Fishmonger's Finale: The Codfather's Boats Are Sold

Fishing and processing company Blue Harvest will buy a dozen of Carlos Rafael's boats and permits.

In this Oct. 14, 201, file photo, Carlos Rafael talks on the phone at Homer's Wharf near his herring boat F/V Voyager in New Bedford, MA. A Massachusetts company is slated to acquire in 2020 what's left of the boats once owned by Rafael, who was forced out of the industry after an elaborate fraud. The fishing magnate, known as the Codfather, was sentenced in 2017 to nearly four years in prison after pleading guilty to evading fishing quotas and smuggling money to Portugal. (
In this Oct. 14, 201, file photo, Carlos Rafael talks on the phone at Homer's Wharf near his herring boat F/V Voyager in New Bedford, MA. A Massachusetts company is slated to acquire in 2020 what's left of the boats once owned by Rafael, who was forced out of the industry after an elaborate fraud. The fishing magnate, known as the Codfather, was sentenced in 2017 to nearly four years in prison after pleading guilty to evading fishing quotas and smuggling money to Portugal. (
John Sladewski/Standard Times via AP, File

Most of what's left of the boats owned by a fishing magnate known as the Codfather, who was forced out of the industry after committing an elaborate fraud, have been acquired by a Massachusetts company, it said Thursday.

Blue Harvest, a fishing and processing company in New Bedford,announced it has reached an agreement to buy a dozen of Carlos Rafael's boats and his remaining permits for fish such as cod and haddock.

The sale means the boats will get back into the water this spring, and the jobs will stay local, said Keith Decker, chief executive officer of Blue Harvest. Decker declined to comment on the price of the sale.

“Our goal is to operate in a transparent manner,” Decker said. “We're a New Bedford-based company, able to keep the jobs here and create them for the greater New Bedford area.”

Carlos Rafael was the owner of one the largest commercial fishing operations in the U.S. before his arrest for dodging quotas and smuggling profits led to his downfall. Rafael agreed to a settlement with the federal government that required him to sell off his assets.

His attorney, John Markey of New Bedford, said the sale of the fishing boats means more than 95% of Rafael's fishing assets have been divested. The only federal fishing permit left is one for herring, he said.

“The Rafaels are pleased that the jobs will remain in New Bedford, and they are pleased the permits will be able to be used so people can get back on the water,” Markey said.

In this Oct. 14, 201, file photo, Carlos Rafael talks on the phone at Homer's Wharf near his herring boat F/V Voyager in New Bedford, MA. A Massachusetts company is slated to acquire in 2020 what's left of the boats once owned by Rafael, who was forced out of the industry after an elaborate fraud. The fishing magnate, known as the Codfather, was sentenced in 2017 to nearly four years in prison after pleading guilty to evading fishing quotas and smuggling money to Portugal.In this Oct. 14, 201, file photo, Carlos Rafael talks on the phone at Homer's Wharf near his herring boat F/V Voyager in New Bedford, MA. A Massachusetts company is slated to acquire in 2020 what's left of the boats once owned by Rafael, who was forced out of the industry after an elaborate fraud. The fishing magnate, known as the Codfather, was sentenced in 2017 to nearly four years in prison after pleading guilty to evading fishing quotas and smuggling money to Portugal.John Sladewski/Standard Times via AP, File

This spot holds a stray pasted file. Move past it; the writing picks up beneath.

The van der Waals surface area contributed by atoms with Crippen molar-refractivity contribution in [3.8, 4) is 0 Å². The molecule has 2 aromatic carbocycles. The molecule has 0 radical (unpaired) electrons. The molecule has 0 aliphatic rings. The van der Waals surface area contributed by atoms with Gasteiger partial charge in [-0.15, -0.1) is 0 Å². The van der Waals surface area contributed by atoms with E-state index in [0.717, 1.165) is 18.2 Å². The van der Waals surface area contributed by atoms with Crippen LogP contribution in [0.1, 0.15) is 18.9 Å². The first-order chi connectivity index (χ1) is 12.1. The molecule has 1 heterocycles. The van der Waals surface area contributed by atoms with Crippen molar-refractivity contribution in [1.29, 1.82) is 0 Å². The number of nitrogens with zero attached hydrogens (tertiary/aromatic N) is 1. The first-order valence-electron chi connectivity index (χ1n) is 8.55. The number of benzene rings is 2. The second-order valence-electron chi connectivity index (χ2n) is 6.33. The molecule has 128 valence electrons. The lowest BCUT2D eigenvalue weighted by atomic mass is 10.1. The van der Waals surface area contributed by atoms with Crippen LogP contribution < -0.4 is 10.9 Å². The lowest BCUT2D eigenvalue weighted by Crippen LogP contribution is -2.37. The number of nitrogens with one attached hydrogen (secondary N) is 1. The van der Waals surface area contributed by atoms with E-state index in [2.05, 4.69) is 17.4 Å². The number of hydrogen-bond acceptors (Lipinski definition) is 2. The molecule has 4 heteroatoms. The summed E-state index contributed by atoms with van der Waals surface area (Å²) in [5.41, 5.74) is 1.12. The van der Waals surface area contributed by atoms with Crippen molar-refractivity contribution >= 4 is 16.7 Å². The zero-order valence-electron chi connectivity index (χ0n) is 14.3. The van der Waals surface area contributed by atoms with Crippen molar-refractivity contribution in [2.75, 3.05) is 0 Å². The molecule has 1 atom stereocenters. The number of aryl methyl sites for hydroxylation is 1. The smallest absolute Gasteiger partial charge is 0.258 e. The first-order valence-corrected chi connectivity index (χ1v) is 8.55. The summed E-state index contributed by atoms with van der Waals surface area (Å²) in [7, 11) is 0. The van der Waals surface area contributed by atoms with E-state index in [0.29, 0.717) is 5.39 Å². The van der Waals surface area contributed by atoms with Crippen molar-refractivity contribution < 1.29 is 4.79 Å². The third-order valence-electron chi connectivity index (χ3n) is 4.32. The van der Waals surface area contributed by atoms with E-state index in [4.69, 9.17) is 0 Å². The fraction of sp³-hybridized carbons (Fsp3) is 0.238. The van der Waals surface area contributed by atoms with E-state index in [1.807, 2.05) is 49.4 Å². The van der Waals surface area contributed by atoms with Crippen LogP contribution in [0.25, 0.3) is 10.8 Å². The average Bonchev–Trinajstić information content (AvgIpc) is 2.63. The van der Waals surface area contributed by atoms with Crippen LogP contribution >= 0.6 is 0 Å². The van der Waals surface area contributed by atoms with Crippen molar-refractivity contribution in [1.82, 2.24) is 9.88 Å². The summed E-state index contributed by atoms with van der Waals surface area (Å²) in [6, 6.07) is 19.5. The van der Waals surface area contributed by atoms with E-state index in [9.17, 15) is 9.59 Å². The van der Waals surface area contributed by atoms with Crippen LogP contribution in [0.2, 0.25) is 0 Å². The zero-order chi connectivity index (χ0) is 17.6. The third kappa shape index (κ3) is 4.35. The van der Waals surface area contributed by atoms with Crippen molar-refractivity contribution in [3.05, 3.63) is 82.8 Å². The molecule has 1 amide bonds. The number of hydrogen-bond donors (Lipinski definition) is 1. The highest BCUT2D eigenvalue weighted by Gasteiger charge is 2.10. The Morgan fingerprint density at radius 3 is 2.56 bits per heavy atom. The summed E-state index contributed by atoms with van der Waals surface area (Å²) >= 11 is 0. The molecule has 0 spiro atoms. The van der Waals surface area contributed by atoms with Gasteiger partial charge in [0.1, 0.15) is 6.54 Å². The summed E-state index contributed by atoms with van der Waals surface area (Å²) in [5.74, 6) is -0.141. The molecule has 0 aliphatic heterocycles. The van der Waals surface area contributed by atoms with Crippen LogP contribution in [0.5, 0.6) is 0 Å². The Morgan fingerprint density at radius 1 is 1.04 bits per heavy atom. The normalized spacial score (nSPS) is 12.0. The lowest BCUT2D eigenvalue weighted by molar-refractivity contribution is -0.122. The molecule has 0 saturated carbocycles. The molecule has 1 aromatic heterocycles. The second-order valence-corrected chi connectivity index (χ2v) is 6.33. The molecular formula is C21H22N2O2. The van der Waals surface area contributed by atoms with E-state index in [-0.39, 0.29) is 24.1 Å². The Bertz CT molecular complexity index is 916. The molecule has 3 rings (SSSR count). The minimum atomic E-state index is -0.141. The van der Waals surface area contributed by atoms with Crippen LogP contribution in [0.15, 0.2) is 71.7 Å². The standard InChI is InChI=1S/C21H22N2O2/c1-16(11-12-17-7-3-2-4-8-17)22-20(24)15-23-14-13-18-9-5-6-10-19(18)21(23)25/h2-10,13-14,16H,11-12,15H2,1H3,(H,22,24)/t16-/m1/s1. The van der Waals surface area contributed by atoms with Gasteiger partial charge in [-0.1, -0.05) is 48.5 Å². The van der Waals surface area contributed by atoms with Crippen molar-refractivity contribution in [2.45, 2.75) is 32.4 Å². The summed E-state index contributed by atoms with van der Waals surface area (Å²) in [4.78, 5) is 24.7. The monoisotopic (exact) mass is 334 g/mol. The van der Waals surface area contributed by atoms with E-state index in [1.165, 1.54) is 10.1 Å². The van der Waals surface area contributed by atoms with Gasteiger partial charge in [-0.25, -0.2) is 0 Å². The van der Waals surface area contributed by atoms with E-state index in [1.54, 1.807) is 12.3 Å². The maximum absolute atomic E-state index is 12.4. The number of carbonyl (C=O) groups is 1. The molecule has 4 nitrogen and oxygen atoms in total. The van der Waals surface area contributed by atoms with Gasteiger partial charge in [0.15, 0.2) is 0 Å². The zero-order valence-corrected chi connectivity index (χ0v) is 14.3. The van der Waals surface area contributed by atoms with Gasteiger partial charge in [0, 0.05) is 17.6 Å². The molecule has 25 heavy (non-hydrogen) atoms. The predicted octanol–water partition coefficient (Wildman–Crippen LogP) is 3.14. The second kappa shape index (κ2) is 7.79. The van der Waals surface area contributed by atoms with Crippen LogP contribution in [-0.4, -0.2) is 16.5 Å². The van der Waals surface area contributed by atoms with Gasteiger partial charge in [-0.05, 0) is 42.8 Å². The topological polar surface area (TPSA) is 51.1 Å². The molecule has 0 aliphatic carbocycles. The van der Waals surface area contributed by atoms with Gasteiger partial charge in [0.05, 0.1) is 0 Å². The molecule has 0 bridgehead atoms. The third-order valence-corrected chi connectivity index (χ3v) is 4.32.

John Ewald, a spokesperson for the National Oceanic and Atmospheric Administration, the arm of the federal government that regulates fisheries, declined to comment on the sale.The agency said in a statement in August that Rafael's exit from U.S. fisheries “serves as a reminder that no one is exempt from the rules.”

Some members of the New England fishing industry had hoped Rafael's assets would be spread around among many buyers in different ports, but that doesn't appear to be the likely outcome.

Small fishermen will have to look elsewhere for new opportunities, said Ben Martens, executive director of the Maine Coast Fishermen's Association.

“The game is changing. How do we evolve with it or get left behind?” Martens said. “Our hope is Blue Harvest will come in and be good stewards.”

Rafael was based in New Bedford, one of the most important commercial fishing ports in the country.

Investigators charged that Rafael's vessels claimed to catch groundfish species such as haddock or pollock when they had actually brought species to shore that were subject to stricter quotas. He smuggled the proceeds from the sales to Portugal.

Rafael was eventually sentenced to nearly four years in prison.

The sell-off of Rafael's assets began in September when other buyers announced the acquisition of his scallop fishing boats. The major buyer of those boats also pledged to keep the vessels local.

More in Home